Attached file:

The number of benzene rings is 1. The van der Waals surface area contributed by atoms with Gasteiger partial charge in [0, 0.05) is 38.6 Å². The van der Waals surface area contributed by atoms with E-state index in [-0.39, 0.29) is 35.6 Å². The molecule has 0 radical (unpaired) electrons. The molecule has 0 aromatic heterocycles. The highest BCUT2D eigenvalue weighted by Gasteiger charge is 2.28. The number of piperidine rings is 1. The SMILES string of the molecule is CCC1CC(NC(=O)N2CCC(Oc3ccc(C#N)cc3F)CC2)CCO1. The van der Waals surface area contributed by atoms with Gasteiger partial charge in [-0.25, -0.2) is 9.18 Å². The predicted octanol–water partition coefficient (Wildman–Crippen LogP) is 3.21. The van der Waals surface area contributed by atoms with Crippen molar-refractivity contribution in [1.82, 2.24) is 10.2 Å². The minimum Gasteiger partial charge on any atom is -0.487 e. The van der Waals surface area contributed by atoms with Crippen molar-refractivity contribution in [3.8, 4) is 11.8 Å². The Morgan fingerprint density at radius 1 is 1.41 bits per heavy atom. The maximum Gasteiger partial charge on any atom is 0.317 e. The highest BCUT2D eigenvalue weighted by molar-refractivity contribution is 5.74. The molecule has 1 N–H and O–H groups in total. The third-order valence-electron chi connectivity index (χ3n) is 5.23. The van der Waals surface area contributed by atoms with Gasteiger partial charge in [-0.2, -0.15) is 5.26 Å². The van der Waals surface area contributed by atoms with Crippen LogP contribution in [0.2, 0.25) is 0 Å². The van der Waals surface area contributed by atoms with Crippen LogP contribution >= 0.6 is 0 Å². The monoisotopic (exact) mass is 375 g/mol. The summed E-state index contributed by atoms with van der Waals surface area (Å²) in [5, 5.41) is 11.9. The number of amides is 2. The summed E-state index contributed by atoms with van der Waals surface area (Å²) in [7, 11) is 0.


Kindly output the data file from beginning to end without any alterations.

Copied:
The number of benzene rings is 1. The van der Waals surface area contributed by atoms with Gasteiger partial charge in [0, 0.05) is 38.6 Å². The van der Waals surface area contributed by atoms with E-state index in [-0.39, 0.29) is 35.6 Å². The molecule has 0 radical (unpaired) electrons. The molecule has 0 aromatic heterocycles. The highest BCUT2D eigenvalue weighted by Gasteiger charge is 2.28. The number of piperidine rings is 1. The SMILES string of the molecule is CCC1CC(NC(=O)N2CCC(Oc3ccc(C#N)cc3F)CC2)CCO1. The van der Waals surface area contributed by atoms with Gasteiger partial charge in [-0.25, -0.2) is 9.18 Å². The predicted octanol–water partition coefficient (Wildman–Crippen LogP) is 3.21. The van der Waals surface area contributed by atoms with Crippen molar-refractivity contribution in [1.82, 2.24) is 10.2 Å². The minimum Gasteiger partial charge on any atom is -0.487 e. The van der Waals surface area contributed by atoms with Crippen molar-refractivity contribution in [3.8, 4) is 11.8 Å². The Morgan fingerprint density at radius 1 is 1.41 bits per heavy atom. The maximum Gasteiger partial charge on any atom is 0.317 e. The highest BCUT2D eigenvalue weighted by molar-refractivity contribution is 5.74. The molecule has 1 N–H and O–H groups in total. The third-order valence-electron chi connectivity index (χ3n) is 5.23. The van der Waals surface area contributed by atoms with Gasteiger partial charge in [-0.2, -0.15) is 5.26 Å². The van der Waals surface area contributed by atoms with Crippen LogP contribution in [0.2, 0.25) is 0 Å². The van der Waals surface area contributed by atoms with Crippen LogP contribution >= 0.6 is 0 Å². The monoisotopic (exact) mass is 375 g/mol. The summed E-state index contributed by atoms with van der Waals surface area (Å²) in [5, 5.41) is 11.9. The number of amides is 2. The summed E-state index contributed by atoms with van der Waals surface area (Å²) in [7, 11) is 0.